When pressed about what applications may be developed, Parsons said that the company doesn't "want to disclose any more specific information" suffice to say that "generally it would be for microbial contamination and viruses."

'Quicker and More Specific'

According to Parsons, Celsis and BioVentures will combine Celsis' expertise in microbial testing with Murfreesboro, Tenn.-based BioVentures' high-density array platform.

The goal, Parsons said, will be "to develop and release new rapid-testing products to market as soon as possible." The initial selling points for the products will be the reduction in time and cost compared to the company's current detection systems, as well as the specificity of the tests.

"Celsis currently provides rapid-testing systems to detect and measure microbial contamination in raw materials, in-process, and finished products, which are based on ATP bioluminescence and adenylate kinase technology," she explained.

These methods provide results in 18 hours to 24 hours compared to five to seven days with traditional agar plate testing, according to Parsons. But the microarray-based tests that Celsis hopes to commercialize should be "much quicker and more specific" she said.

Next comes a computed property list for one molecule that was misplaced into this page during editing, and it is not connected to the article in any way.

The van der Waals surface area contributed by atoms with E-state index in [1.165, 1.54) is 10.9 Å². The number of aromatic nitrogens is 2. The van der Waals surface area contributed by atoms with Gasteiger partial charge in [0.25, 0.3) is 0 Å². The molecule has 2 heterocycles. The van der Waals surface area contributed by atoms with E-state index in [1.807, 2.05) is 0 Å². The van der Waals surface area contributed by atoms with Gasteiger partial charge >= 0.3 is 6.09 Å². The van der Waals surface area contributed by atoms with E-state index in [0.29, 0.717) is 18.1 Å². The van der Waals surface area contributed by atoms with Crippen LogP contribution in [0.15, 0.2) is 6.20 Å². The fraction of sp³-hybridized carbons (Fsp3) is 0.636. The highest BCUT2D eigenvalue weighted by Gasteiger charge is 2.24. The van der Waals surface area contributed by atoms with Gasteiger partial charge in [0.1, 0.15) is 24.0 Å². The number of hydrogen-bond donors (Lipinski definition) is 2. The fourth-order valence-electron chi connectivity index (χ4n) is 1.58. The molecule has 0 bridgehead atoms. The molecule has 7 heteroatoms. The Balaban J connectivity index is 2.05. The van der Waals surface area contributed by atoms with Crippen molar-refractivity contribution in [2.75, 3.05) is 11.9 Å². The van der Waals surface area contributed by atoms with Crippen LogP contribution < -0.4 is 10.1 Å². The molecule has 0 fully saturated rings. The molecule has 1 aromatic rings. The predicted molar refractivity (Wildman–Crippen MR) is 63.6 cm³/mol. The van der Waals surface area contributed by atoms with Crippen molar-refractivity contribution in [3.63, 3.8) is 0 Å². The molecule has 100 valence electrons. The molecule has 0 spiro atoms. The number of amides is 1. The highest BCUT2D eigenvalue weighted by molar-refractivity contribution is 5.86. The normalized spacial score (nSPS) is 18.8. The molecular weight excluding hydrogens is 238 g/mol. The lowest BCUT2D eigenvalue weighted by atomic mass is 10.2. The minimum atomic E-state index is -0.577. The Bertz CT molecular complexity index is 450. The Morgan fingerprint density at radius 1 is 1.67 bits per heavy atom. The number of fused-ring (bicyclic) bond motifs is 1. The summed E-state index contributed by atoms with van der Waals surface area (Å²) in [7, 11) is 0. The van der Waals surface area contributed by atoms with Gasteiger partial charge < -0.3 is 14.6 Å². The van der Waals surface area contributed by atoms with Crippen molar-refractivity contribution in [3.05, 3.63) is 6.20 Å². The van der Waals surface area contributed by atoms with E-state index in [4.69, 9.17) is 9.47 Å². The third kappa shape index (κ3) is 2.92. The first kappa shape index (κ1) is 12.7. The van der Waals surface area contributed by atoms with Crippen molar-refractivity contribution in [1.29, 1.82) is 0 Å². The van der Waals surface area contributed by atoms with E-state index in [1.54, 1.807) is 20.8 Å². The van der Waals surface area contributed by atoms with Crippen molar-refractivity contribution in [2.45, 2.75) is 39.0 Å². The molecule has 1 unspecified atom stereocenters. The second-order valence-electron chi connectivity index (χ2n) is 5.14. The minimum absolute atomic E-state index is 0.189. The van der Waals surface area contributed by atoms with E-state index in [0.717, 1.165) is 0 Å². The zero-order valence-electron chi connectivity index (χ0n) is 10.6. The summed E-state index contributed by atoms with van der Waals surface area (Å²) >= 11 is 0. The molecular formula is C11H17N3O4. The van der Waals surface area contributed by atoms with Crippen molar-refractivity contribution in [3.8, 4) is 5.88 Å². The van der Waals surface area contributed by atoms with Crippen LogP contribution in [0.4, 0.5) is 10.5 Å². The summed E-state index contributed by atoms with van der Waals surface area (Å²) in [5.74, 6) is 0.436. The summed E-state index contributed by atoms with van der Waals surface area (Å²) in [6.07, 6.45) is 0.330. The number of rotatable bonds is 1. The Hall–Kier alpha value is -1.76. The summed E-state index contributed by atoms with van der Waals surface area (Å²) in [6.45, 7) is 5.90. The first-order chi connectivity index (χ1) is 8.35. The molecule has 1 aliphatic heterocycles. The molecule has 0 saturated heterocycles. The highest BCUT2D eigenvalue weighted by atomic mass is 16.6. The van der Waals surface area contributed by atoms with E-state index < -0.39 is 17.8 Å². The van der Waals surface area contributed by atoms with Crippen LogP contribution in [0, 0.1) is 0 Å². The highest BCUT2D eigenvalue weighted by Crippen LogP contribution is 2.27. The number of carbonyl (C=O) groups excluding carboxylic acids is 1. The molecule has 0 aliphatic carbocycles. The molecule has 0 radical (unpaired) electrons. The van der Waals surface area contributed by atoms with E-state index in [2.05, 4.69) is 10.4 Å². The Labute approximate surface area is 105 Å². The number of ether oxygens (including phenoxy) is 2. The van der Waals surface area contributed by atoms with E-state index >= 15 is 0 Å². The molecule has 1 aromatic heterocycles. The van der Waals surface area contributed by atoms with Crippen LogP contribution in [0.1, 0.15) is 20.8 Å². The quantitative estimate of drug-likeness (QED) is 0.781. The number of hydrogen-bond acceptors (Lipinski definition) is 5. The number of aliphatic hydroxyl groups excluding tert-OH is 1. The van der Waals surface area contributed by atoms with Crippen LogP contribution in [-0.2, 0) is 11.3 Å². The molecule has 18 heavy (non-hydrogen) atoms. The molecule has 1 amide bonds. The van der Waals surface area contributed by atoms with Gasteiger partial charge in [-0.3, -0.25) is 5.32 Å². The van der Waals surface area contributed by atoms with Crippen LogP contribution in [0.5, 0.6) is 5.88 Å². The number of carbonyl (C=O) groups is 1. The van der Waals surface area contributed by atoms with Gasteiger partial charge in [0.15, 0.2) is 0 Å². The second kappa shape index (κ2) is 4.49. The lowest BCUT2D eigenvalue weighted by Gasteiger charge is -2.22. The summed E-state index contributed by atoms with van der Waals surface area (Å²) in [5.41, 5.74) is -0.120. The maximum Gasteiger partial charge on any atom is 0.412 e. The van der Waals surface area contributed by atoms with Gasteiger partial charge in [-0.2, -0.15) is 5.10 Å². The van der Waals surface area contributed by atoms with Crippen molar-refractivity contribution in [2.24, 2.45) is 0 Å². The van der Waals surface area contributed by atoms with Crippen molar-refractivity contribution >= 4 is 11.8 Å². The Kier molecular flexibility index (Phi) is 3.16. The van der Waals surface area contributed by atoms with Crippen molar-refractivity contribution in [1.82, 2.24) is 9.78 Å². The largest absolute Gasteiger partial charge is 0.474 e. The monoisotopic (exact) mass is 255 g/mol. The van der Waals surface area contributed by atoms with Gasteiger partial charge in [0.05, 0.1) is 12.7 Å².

The products developed with BioVentures "will bring Celsis' customers closer to 'real time' testing, with results in a few hours or less," Parsons said this week. "Faster detection times bring a significant economic benefit to customers by reducing manufacturing cycle times and working capital requirements."

Another perk is that Celsis will now be able to identify specific contaminants, whereas before the firm could only tell if a sample was contaminated or not.

"At the moment it's a sort of positive/negative result that we get, rather than a specific identification of contamination. So this will be sort of the next generation that we'll be able to do sort of specific ID," Parsons explained.

The new tests will also provide more information than is permitted with Celsis' current testing methods, including enumeration, identification of species, and in-process detection, she said.